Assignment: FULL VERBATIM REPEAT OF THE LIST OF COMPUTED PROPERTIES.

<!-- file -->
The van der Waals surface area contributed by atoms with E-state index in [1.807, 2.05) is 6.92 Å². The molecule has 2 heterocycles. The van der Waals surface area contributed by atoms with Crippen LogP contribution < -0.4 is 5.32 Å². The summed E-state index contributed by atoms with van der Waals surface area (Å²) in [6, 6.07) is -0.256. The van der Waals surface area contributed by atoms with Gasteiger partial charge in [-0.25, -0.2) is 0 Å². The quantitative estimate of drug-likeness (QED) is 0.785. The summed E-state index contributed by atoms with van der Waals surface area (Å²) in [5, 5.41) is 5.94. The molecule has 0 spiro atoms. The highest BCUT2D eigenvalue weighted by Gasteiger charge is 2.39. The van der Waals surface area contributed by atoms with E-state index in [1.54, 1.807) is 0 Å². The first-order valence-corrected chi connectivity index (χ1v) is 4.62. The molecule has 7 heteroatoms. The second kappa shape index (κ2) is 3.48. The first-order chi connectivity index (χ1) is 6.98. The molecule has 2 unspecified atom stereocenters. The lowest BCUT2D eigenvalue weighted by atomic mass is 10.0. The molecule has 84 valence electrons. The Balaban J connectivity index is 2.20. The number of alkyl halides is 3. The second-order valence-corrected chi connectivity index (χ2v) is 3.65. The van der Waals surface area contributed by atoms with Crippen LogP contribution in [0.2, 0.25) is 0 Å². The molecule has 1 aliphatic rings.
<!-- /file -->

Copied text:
The van der Waals surface area contributed by atoms with E-state index in [1.807, 2.05) is 6.92 Å². The molecule has 2 heterocycles. The van der Waals surface area contributed by atoms with Crippen LogP contribution < -0.4 is 5.32 Å². The summed E-state index contributed by atoms with van der Waals surface area (Å²) in [6, 6.07) is -0.256. The van der Waals surface area contributed by atoms with Gasteiger partial charge in [-0.25, -0.2) is 0 Å². The quantitative estimate of drug-likeness (QED) is 0.785. The summed E-state index contributed by atoms with van der Waals surface area (Å²) in [5, 5.41) is 5.94. The molecule has 0 spiro atoms. The highest BCUT2D eigenvalue weighted by Gasteiger charge is 2.39. The van der Waals surface area contributed by atoms with E-state index in [1.54, 1.807) is 0 Å². The first-order valence-corrected chi connectivity index (χ1v) is 4.62. The molecule has 7 heteroatoms. The second kappa shape index (κ2) is 3.48. The first-order chi connectivity index (χ1) is 6.98. The molecule has 2 unspecified atom stereocenters. The lowest BCUT2D eigenvalue weighted by atomic mass is 10.0. The molecule has 84 valence electrons. The Balaban J connectivity index is 2.20. The number of alkyl halides is 3. The second-order valence-corrected chi connectivity index (χ2v) is 3.65. The van der Waals surface area contributed by atoms with Crippen LogP contribution in [0.2, 0.25) is 0 Å². The molecule has 1 aliphatic rings.